The plastering of the piece mould.




The above is usually where I used to hang out in the fabrication section cleaning up the mould and reproducing the fiberglass Cube mould which is still being parted from the plaster mould.


This fiberglass shell is sitting on a real chassis. The doors and all ended working like a real car. I was on it for months. Pictured was our crew leader Eddy.

A few of us were selected to work at the Design Center, doing all sorts of skills within our field of employment. Mainly making prototype fiberglass car trims and parts for mock-ups.  The other was the main feature where we took plaster piece moulds off the Chocolate Cars and reproduced what is referred to as the Cube Model and is sent to America, where they have this great big testing machine.  This operation is like a needle that goes all over the surface and computerises this and checks it against the initial drawings, thus checking to see if the modellers in Australia had reproduced from the drawings the accurate detail of the cars surface area. Well something like that anyway.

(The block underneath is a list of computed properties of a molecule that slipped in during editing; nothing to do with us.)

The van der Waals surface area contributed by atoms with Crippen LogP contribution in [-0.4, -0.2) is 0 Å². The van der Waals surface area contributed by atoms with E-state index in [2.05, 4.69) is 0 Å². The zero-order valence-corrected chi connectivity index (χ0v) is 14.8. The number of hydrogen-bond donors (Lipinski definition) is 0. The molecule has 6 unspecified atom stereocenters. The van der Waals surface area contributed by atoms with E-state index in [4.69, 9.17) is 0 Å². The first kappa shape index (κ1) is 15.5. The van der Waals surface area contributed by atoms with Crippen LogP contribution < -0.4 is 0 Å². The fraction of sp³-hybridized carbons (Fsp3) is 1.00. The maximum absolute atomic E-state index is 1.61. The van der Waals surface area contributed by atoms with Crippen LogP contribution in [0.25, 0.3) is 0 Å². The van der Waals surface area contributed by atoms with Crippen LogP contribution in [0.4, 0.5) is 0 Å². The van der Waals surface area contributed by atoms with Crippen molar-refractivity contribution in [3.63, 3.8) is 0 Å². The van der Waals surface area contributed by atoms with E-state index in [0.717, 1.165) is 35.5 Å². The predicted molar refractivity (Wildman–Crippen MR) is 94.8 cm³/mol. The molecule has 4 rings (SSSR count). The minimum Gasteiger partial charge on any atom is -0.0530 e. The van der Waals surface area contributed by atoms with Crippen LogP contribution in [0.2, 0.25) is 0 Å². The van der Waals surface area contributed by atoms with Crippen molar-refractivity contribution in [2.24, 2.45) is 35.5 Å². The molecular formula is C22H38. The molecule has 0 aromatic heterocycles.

So how do they build up these clay mock cars.  A wooden frame is made of the base of the design car.  They then put shovel fulls of clay all over it to the desired shape.  Like being a plaster by trade they even got me to trowel it on for them. Hell what a job that was. Mainly they would make sheet slabs of clay heated in an oven to soften the clay and they glue it on the wooden frame.  Lots of pushing and shoving to get it to stick on.  This process is very important as no lifting of the clay from the surface is allowed under the strict tolerances the modellers have to work in.  They then start the long process of scrapping and shaving very thin slivers of clay off until they get it right.  If not they just put some more hot clay on the surface and start all over again.  I am not sure but I think this clay comes from Mexico anyway I always called it Mexican Clay.